Editorial: Justice Dept. prematurely urges NYPD oversight
Here's a question for the Justice Department:
If U.S. District Judge Shira Scheindlin decides that the NYPD has failed to carry out stop-and-frisk operations in a constitutional manner, why not give Mayor Michael Bloomberg and Police Commissioner Ray Kelly the first crack at repairing or scrapping the program?
A 10-week court trial focusing on the controversial NYPD tactic ended late last month -- and no one knows how the judge might rule. Evidence shows that the NYPD made credible efforts to respect constitutional rights against unlawful searches as officers proceeded with the program on the streets. But whether everyone involved in stop-and-frisk operations grasped these departmental imperatives and acted on them is an open question.
Now -- in an 11th-hour filing that smacks of politics -- the Justice Department says it would endorse the imposition of an independent monitor on the NYPD if the judge rules against the city. This is precisely what the NYPD, the City of New York and its 8.4 million citizens do not need.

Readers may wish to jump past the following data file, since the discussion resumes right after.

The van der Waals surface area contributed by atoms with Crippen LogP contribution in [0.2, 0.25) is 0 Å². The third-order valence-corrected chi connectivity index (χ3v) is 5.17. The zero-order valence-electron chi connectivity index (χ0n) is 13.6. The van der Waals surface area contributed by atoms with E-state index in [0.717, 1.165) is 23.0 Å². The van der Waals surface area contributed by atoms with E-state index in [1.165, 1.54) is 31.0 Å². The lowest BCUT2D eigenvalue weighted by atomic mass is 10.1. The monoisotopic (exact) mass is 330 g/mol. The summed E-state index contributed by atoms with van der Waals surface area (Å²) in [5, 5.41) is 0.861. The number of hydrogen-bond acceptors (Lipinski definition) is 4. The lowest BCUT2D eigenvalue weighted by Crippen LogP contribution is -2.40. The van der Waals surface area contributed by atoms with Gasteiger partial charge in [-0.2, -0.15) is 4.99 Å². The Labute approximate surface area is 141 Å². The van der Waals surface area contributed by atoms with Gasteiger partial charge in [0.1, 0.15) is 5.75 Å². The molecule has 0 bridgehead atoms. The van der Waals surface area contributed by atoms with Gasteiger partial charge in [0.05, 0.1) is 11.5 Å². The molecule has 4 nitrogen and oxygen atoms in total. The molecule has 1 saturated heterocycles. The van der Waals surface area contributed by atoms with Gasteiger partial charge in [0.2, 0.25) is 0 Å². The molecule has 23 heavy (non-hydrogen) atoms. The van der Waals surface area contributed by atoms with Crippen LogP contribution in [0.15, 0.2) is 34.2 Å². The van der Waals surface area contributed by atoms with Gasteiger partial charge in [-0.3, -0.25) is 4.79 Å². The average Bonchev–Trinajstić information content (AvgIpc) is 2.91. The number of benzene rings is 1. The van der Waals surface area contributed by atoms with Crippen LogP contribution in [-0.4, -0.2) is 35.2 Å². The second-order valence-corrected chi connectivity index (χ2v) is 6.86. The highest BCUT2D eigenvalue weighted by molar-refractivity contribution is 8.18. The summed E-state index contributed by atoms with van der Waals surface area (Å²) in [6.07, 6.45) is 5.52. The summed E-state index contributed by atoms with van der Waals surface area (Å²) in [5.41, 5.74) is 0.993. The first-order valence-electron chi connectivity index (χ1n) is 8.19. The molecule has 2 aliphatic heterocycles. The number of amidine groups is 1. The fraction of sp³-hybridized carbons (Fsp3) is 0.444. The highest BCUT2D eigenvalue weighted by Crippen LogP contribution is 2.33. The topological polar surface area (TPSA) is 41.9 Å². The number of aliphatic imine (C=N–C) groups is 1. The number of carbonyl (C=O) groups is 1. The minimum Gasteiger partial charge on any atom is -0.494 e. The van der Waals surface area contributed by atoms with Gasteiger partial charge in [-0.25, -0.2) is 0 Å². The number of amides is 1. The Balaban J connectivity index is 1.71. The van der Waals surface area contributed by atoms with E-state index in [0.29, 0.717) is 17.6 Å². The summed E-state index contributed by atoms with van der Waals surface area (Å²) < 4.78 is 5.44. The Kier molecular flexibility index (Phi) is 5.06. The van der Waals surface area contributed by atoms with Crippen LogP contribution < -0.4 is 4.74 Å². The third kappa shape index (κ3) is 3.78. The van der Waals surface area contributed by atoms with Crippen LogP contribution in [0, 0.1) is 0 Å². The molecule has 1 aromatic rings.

If stop-and-frisk has problems, it's not because Bloomberg and Kelly have been blind or indifferent to its constitutional complexities. They stepped up training in 2012 after a judge raised questions about the program, and stops fell by 22 percent. But Bloomberg and Kelly do want to preserve stop-and-frisk as a useful -- and carefully applied -- tactic as they work to keep streets safer.
For that they should face the specter of an outside NYPD monitor? For that they should forfeit a significant degree of departmental control?
Why the intrusion? If the judge rules that stop-and-frisk is flawed, Bloomberg and Kelly -- or their successors -- at least deserve a chance to comply with the court's orders.
Running any large organization is a challenge. Running an organization of 30,000-plus gun-carrying officers is a special challenge. But if there are endemic problems in the NYPD, it's hard to see how blurring the lines of authority would help.
Yet that's what the Justice Department would suggest. What a strangely misguided and very premature mistake.